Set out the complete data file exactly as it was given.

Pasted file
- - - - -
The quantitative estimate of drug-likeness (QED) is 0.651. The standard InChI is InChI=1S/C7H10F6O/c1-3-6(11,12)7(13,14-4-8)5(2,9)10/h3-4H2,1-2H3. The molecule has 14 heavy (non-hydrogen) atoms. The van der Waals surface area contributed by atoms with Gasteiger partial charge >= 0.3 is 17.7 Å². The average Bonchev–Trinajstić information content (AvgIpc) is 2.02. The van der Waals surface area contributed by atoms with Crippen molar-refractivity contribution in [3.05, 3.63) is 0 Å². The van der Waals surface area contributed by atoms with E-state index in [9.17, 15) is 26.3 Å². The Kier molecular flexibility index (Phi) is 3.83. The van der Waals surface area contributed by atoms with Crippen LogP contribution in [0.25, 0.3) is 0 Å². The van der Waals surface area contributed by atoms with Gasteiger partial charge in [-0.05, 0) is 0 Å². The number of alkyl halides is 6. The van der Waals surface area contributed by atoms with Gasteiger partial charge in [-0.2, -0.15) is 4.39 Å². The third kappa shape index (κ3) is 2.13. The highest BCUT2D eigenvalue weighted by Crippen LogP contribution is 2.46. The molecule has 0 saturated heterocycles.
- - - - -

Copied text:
The quantitative estimate of drug-likeness (QED) is 0.651. The standard InChI is InChI=1S/C7H10F6O/c1-3-6(11,12)7(13,14-4-8)5(2,9)10/h3-4H2,1-2H3. The molecule has 14 heavy (non-hydrogen) atoms. The van der Waals surface area contributed by atoms with Gasteiger partial charge >= 0.3 is 17.7 Å². The average Bonchev–Trinajstić information content (AvgIpc) is 2.02. The van der Waals surface area contributed by atoms with Crippen molar-refractivity contribution in [3.05, 3.63) is 0 Å². The van der Waals surface area contributed by atoms with E-state index in [9.17, 15) is 26.3 Å². The Kier molecular flexibility index (Phi) is 3.83. The van der Waals surface area contributed by atoms with Crippen LogP contribution in [0.25, 0.3) is 0 Å². The van der Waals surface area contributed by atoms with Gasteiger partial charge in [-0.05, 0) is 0 Å². The number of alkyl halides is 6. The van der Waals surface area contributed by atoms with Gasteiger partial charge in [-0.2, -0.15) is 4.39 Å². The third kappa shape index (κ3) is 2.13. The highest BCUT2D eigenvalue weighted by Crippen LogP contribution is 2.46. The molecule has 0 saturated heterocycles.